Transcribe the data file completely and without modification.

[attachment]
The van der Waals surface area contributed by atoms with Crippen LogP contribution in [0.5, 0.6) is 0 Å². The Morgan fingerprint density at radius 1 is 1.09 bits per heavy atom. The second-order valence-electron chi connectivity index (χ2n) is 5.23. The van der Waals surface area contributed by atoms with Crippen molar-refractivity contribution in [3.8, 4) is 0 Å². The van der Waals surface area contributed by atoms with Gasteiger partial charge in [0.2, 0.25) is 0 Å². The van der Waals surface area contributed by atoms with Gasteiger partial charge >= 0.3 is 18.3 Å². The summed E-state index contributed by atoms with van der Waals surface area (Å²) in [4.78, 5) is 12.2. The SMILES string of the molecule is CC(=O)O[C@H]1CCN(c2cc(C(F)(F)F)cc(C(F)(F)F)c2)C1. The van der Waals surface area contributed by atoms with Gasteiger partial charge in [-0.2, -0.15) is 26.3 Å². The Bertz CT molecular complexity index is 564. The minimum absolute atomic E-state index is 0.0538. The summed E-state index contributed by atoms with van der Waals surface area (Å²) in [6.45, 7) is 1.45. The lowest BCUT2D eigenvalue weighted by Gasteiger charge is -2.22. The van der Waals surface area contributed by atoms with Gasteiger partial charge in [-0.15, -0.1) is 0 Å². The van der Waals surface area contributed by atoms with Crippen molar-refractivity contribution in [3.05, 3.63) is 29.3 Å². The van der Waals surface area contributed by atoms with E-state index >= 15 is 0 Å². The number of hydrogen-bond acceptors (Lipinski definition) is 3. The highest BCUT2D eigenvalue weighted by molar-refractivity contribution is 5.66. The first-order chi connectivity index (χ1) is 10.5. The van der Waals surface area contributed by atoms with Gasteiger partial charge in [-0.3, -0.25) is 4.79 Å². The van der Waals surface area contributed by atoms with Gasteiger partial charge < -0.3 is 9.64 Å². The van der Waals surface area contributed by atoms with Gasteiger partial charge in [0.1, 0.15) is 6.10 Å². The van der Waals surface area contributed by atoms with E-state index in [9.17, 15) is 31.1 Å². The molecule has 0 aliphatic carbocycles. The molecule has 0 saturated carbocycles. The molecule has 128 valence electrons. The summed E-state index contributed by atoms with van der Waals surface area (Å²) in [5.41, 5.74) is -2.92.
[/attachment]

The van der Waals surface area contributed by atoms with Crippen LogP contribution in [0.5, 0.6) is 0 Å². The Morgan fingerprint density at radius 1 is 1.09 bits per heavy atom. The second-order valence-electron chi connectivity index (χ2n) is 5.23. The van der Waals surface area contributed by atoms with Crippen molar-refractivity contribution in [3.8, 4) is 0 Å². The van der Waals surface area contributed by atoms with Gasteiger partial charge in [0.2, 0.25) is 0 Å². The van der Waals surface area contributed by atoms with Gasteiger partial charge >= 0.3 is 18.3 Å². The summed E-state index contributed by atoms with van der Waals surface area (Å²) in [4.78, 5) is 12.2. The SMILES string of the molecule is CC(=O)O[C@H]1CCN(c2cc(C(F)(F)F)cc(C(F)(F)F)c2)C1. The van der Waals surface area contributed by atoms with Gasteiger partial charge in [-0.2, -0.15) is 26.3 Å². The Bertz CT molecular complexity index is 564. The minimum absolute atomic E-state index is 0.0538. The summed E-state index contributed by atoms with van der Waals surface area (Å²) in [6.45, 7) is 1.45. The lowest BCUT2D eigenvalue weighted by Gasteiger charge is -2.22. The van der Waals surface area contributed by atoms with Gasteiger partial charge in [-0.15, -0.1) is 0 Å². The van der Waals surface area contributed by atoms with Crippen molar-refractivity contribution in [3.05, 3.63) is 29.3 Å². The van der Waals surface area contributed by atoms with E-state index >= 15 is 0 Å². The number of hydrogen-bond acceptors (Lipinski definition) is 3. The highest BCUT2D eigenvalue weighted by molar-refractivity contribution is 5.66. The first-order chi connectivity index (χ1) is 10.5. The van der Waals surface area contributed by atoms with Gasteiger partial charge in [-0.3, -0.25) is 4.79 Å². The van der Waals surface area contributed by atoms with Gasteiger partial charge < -0.3 is 9.64 Å². The van der Waals surface area contributed by atoms with Gasteiger partial charge in [0.1, 0.15) is 6.10 Å². The van der Waals surface area contributed by atoms with E-state index in [9.17, 15) is 31.1 Å². The molecule has 0 aliphatic carbocycles. The molecule has 0 saturated carbocycles. The molecule has 128 valence electrons. The summed E-state index contributed by atoms with van der Waals surface area (Å²) in [5.41, 5.74) is -2.92.